Q:I start the Intel® NetStructure™ VPN Client and am unable to connect to the remote host. What's wrong?
A:First, ensure that your firewall is allowing traffic from your client to reach the SDP. Please see our Customer Requirements page for all required port configurations.

If the required ports are open, check the VPN client log to see whether the “Another process is bound to IKE” error is present. If it is, please follow the steps in the Q&A below to correct the error.

If you still cannot connect and you are receiving either a different error or no error in the VPN client, please contact IDS Support and include the contents of the VPN log in your message.

Q:I am receiving the error in the Intel® NetStructure™ VPN client: "[ipsec]: Another process is bound to IKE, incoming IPSEC connections will be rejected". What should I do?
A:This happens because Windows* 2000 and Windows* XP natively run an IPSec Agent. To resolve this issue you must:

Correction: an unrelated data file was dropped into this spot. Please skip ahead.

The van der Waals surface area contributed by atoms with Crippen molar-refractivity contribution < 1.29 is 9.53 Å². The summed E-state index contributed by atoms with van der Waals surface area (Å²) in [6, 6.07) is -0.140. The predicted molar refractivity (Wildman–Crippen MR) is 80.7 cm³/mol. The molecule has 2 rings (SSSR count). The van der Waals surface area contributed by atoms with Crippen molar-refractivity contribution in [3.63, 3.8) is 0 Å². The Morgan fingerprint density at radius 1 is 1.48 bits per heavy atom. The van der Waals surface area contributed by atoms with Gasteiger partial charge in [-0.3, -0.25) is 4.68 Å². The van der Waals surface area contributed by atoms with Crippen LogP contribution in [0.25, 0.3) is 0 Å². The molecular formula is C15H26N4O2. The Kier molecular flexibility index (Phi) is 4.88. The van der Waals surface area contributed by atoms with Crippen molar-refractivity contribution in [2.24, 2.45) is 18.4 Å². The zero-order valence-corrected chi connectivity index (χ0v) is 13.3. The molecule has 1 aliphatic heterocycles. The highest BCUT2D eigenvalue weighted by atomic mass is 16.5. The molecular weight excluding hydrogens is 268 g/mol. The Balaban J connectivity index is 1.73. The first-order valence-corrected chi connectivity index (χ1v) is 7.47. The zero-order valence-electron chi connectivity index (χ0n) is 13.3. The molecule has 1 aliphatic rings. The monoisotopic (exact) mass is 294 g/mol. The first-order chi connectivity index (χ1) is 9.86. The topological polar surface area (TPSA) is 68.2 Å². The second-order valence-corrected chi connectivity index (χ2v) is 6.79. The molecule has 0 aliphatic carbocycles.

• Open the Windows Control Panel.
  • In Administrative Tools, double-click on Services.
  • In Services, stop and disable the IPSec Policy Agent (Windows* 2000) or IPSEC Services (Windows* XP).
You will also need to go into the VPN client options under Tunnels > Properties > Security Associations and re-enter the Shared Secret password. If you do not have this information, please email IDS Support to request it.

Q:Do you have additional troubleshooting resources for Exclusive Access projects using VPN?
A:Yes. Please click here to view additional troubleshooting steps for connecting to Exclusive Access systems using the Intel® NetStructure™ VPN client.
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Q:What types of support are available to Remote Access users?
A:To view our current support options, please see our Remote Access Customer Service page and our Early Access Program FAQs.